In January, Earth barely “laps” Jupiter in the orbital race before being lapped by Venus.
Earth overtakes Jupiter on the 5th, when it glides directly between the planet and the sun. At that time, Jupiter is at a point called opposition, when it will be opposite the sun in the sky and visible all night. Because Jupiter is traveling slightly outward in its orbit, its closest approach to Earth comes the day before opposition. Then it will be just 390 million miles from us, and this opposition will be the closest until 2020.
Jupiter comes into opposition about every 13 months. It orbits the sun in just less than 12 years; thus, in a year it moves ahead a little more than one-twelfth of its orbit. But after a year, Earth is right back where it was, so it must move ahead a little more than one-twelfth of its orbit, slightly more than a month, to catch Jupiter again. Therefore, we’ll see the next opposition Feb. 6, 2015.
Because Jupiter’s oppositions are separated by 13 months, some years lack them. For instance, the planet’s last opposition was Dec. 3, 2012; there was none in 2013.
Jupiter is in Gemini, one of the bright winter constellations now well up in the east and southeast by mid-evening. The giant planet outshines everything around it, and it also stands out because of its yellowish color. After the winter stars have risen, you can compare Jupiter’s color to that of Betelgeuse, a huge red star at Orion’s northeastern shoulder, and to the white radiance of Sirius, the brightest star in the night sky, just southeast of Orion.
If you’re out admiring the winter stars, take a look at Procyon, the brightest star in Canis Minor, between Gemini and Sirius. Procyon is the eighth-brightest star in the night sky, thanks largely to being only 11.5 light-years away. Sirius, just 8.6 light-years away, also ranks as one of the sun’s neighbors. These two stars, along with Betelgeuse, are sometimes called the Winter Triangle.
But back to the orbital race. Venus laps us on the 11th; at that point it will be only about 25 million miles away and an observer on Venus would see Earth at opposition, assuming they could see through the thick clouds that envelop the planet. This event marks Venus’s official passage from the evening to the morning sky, although it will be above the horizon at both sunrise and sunset for a few days around the transition. By the end of the month, Venus establishes itself as a “morning star” in the southeast.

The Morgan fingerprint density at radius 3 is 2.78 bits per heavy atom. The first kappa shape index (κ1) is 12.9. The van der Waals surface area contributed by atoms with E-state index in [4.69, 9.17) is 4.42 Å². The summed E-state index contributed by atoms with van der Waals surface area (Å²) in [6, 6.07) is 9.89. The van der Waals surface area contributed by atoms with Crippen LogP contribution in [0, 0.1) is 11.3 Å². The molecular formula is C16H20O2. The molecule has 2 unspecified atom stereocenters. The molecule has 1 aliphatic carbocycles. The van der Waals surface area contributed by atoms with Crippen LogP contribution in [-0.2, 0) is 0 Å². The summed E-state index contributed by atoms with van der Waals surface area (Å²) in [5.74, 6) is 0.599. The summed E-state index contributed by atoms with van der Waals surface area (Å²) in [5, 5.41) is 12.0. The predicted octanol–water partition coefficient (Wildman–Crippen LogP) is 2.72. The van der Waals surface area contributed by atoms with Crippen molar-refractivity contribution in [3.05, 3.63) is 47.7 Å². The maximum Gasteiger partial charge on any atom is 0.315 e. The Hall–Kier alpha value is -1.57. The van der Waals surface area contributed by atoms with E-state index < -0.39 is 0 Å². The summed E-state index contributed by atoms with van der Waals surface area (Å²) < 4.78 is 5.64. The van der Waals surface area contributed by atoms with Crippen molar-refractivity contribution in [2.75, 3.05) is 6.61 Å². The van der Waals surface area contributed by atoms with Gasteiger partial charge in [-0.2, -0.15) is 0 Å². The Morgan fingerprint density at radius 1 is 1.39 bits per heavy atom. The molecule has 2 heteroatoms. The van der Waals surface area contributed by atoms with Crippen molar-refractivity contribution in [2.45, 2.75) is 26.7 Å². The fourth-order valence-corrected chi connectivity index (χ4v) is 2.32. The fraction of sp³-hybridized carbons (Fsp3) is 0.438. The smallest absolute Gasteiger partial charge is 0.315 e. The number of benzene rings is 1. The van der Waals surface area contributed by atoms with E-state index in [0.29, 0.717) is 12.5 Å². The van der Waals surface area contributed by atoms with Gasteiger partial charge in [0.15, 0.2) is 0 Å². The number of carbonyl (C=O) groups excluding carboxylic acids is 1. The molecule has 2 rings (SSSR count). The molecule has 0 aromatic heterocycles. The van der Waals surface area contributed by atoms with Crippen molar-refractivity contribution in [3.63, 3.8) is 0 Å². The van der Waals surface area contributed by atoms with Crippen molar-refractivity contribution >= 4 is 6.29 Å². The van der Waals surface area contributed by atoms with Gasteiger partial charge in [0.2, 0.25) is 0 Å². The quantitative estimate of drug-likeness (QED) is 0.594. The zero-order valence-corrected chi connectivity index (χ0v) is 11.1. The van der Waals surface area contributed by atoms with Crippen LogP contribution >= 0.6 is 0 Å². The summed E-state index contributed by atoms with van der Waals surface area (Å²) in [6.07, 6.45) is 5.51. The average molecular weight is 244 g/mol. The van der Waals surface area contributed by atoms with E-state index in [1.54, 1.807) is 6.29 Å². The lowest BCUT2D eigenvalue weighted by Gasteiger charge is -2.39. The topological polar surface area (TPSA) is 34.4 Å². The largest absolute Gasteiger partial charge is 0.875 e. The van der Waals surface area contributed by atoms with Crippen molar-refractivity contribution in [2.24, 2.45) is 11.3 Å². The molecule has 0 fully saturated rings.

Also in the morning sky, Mars is brightening as Earth gains on it. Look for it high in the south at dawn, just above the bright star Spica, in Virgo. A waning moon visits Spica on the 23rd, and as it continues its drop toward the sun’s foreglow it brushes close by Saturn on the 25th.
January’s full moon arrives at 10:52 p.m. on the 15th. Algonquin Indians called this the wolf moon, for the hungry howling of the packs in the depth of winter. That night it will follow Jupiter across the sky.
Earth reaches perihelion, the closest point to the sun in its orbit, on the 4th. But at 91.4 million miles from the sun, that’s still not nearly close enough to dispel any of winter’s chill.
The University of Minnesota offers public viewings of the night sky at its Duluth and Twin Cities campuses. For more information and viewing schedules, see:
Duluth, Marshall W. Alworth Planetarium: www.d.umn.edu/planet
Twin Cities, Minnesota Institute for Astrophysics (during fall and spring semesters): www.astro.umn.edu/outreach/pubnight
Check out the astronomy programs at the University of Minnesota’s Bell Museum ExploraDome: www.bellmuseum.umn.edu/For